Social Democratic Party (SDP) leader and former Prime Minister Zoran Milanovic would not speculate on Monday if his party's motion for the impeachment of First Deputy Prime Minister Tomislav Karamarko would receive the necessary majority support in the parliament but was confident that the vote would show that Karamarko did not enjoy the support of a majority of MPs.
Milanovic made the statement in an interview with Nova TV, noting that he was not following the current developments between the partners in the government "either with amusement or with approval."
„We launched the initiative for a vote of no confidence in a government member, more specifically the First Deputy Prime Minister, who, unfortunately, is also the leader of the biggest party in the government. The facts are clear to everyone, there is nothing to be established, it's clear what happened. An amazing overlapping of interests of a small circle of people that are anything but national interests. We called on Mr Karamarko to step down and when he failed to do it, we submitted the motion, gathered the minimum number of signatures required and after that, you saw what happened,“ said the SDP chief.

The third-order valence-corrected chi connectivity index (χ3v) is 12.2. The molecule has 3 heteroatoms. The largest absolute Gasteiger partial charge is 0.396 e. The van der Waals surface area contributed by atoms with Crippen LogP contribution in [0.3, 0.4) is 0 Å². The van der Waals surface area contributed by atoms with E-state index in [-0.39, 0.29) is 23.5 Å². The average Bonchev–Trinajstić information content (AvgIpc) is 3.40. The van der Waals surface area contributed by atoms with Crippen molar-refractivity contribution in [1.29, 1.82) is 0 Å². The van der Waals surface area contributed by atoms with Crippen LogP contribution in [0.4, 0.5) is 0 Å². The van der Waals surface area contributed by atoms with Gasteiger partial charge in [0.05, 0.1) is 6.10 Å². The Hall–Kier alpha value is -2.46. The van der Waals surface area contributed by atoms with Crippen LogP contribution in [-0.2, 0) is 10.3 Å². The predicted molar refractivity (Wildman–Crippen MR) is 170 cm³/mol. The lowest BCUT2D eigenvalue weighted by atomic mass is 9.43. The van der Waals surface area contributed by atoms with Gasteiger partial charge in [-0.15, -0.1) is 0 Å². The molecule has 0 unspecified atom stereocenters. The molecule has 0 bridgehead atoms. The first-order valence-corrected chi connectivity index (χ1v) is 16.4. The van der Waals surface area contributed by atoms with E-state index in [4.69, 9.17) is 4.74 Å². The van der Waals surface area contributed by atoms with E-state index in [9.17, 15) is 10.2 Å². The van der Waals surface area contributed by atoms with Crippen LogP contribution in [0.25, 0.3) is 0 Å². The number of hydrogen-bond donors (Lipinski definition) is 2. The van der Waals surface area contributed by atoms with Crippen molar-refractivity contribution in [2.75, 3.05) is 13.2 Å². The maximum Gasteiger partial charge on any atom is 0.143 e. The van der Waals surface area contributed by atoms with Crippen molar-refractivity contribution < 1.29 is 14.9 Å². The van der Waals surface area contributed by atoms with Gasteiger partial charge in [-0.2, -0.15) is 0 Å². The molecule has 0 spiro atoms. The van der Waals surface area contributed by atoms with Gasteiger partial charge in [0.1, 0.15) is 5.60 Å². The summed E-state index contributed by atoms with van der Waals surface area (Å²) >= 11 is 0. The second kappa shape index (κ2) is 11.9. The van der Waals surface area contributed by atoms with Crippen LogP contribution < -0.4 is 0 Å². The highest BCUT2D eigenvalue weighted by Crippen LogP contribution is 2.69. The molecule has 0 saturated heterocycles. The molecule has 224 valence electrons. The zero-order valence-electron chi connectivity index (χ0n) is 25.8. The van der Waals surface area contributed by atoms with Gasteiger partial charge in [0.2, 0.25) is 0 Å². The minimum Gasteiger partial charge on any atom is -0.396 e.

He would not speculate about whether the parliament would actually vote no confidence in Karamarko, which, he recalled, would be the first such case in the history of parliamentary democracy in Croatia.
Milanovic stressed, however, that he did not see how Karamarko could get the support of the ruling majority.
Asked how many hands the SDP currently had to back its motion, he said that he could not say, but that judging by what could be heard in public, the number was significantly higher than the necessary majority of all deputies.
„However, the HDZ is announcing that it about to start a hunt for deputies, and we know what that means,“ he added.
Asked if Karamarko's fall would necessarily mean the fall of the government, Milanovic said that there actually was no government, adding that proof of that were appointments by Transport Minister Oleg Butkovic in several companies within his remit, which happened on Monday and which Milanovic claims are unlawful.
„There is no government, it is not making decisions. Here is one example - today a minister made a decision on appointments and replacements in state-owned companies. The decision is null and void, it should have been prepared and put forward by the government, more specifically the Ministry of Transport, HAC (motorway operator), HZ (railway operator), the decisions made concern replacements of members of (the companies') management boards. They were made by the minister alone. They are unlawful according to several laws. That is why I am saying that there is no government because if there were one, it would have made those decisions,“ he said.
Asked if Karamarko's replacement would also mean a new election, Milanovic said that a decision on an early election should be made by the parliament, which would have to dissolve itself. Asked if such a course of events seemed logical to him, he said that it did not have to do with logic but „some unstoppable social rules.“